Also, try to do a lot of reps. A couple of times a week, do 5-6 sets of 5 or more squats. Find your pace, but do not overdo it. Otherwise, the effect will be quite the opposite.

Anyone who wants to run faster. For this purpose, it is better to choose squats with leg lunges or leaning on a chair. For example, the Bulgarian split squats work well (the back leg is placed on a bench).

Anyone who wants to get rid of back pain. Under the supervision of a doctor or trainer, slowly and consciously do the classic squat or bench squat - 3-5 sets of five reps. Focus on stabilizing your hips and core muscles.

Of course, there is no particular type of squat that will suit anyone. So, choose exercises depending on your goal.

Girl with dumbbells doing squats
Girl with dumbbells doing squats

10-step guide to do squats properly

Mistakes in squatting reduce their beneficial effect and can be traumatic for any person. You also need to remember to warm up the main tendons and joints before exercising. Let’s have a look at some important rules for any kind of squatting.

  • The feet should be wider than the shoulders and look slightly to the sides so that the heels can become your support while squatting.
  • The knees and hips should be slightly bent, but the spine should remain straight.
  • Take your shoulders back a little.
  • The abdominal muscles should be as tense as the muscles of the legs.
  • When doing the squat, allow your knees to bend naturally. Shift your body weight onto your heels so that your toes feel almost free.
  • Lower your body as much as possible with your hips parallel to the floor. For an ideal squat, the knees should be locked over the ankles, not over the toes.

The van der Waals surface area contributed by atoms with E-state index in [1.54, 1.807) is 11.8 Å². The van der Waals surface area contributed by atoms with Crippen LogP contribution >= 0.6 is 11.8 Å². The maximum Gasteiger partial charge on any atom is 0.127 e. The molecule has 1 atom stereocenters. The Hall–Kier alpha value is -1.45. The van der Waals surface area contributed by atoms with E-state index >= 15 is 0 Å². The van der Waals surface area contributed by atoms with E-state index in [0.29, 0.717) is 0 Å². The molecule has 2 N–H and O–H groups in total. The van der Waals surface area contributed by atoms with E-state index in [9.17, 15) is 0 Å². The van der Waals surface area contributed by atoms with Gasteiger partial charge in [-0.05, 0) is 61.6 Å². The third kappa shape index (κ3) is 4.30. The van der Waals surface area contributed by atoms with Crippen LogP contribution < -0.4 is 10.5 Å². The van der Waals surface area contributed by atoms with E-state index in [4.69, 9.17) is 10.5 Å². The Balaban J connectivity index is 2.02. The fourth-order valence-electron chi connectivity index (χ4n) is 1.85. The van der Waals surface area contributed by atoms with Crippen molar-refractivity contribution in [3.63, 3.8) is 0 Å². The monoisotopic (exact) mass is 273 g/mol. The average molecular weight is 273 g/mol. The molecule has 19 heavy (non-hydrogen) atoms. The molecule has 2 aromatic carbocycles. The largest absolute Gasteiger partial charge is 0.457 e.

• Keep your neck and head in a neutral position, looking in front of you.
  • Squat low enough to engage your glutes, but don't overdo it so you don't hurt yourself.
  • When returning to a standing position, make sure you lower your heels while being upright and keeping your eyes on the front.
  • Do your first squats slowly to practice the technique. Once you're comfortable, pick up your pace. For additional load, you can jump up a little on the rise.

Types of squats 

Types of squats differ in foot placement, the center of gravity, and depth, etc. Here are some types of squats you can try.

Classic Squats

The squatting technique is familiar to many from physical education at school, but for those who have forgotten, let’s recall it:

  • put your feet shoulder-width apart, spread the toes of your feet slightly to the sides;
  • transfer body weight from toes to heels, while squatting, do not take your feet off the floor;
  • keep your hands as convenient for you as possible - stretched out in front of you, tucked behind your head, or crossed over your chest;
  • take a deep breath and squat, trying not to lean forward;
  • direct knees and toes strictly in one direction;
  • exhale and start lifting, but do not straighten your legs all the way to the top point. Inhale and immediately move downward.

You can't just squat until exhaustion. If you do have not much practice, your knee joints and spine may suffer. Correct squatting implies a preliminary warm-up, adherence to technique, and mandatory equipment. Squatting with weights, use elastic bandages on the knee, wrist joints, and belts.

If you have any questions, read the 10-step guide above to get started exercising correctly and with maximum health efficiency.

Disclaimer: we advise beginners to master the classic squat first, and then move on to its more complex variations.

Elastic Band Squats

The squat elastic band can help you build muscle mass in your glutes, burn fat, and improve the shape of your entire lower body. To start performing elastic band squats you should: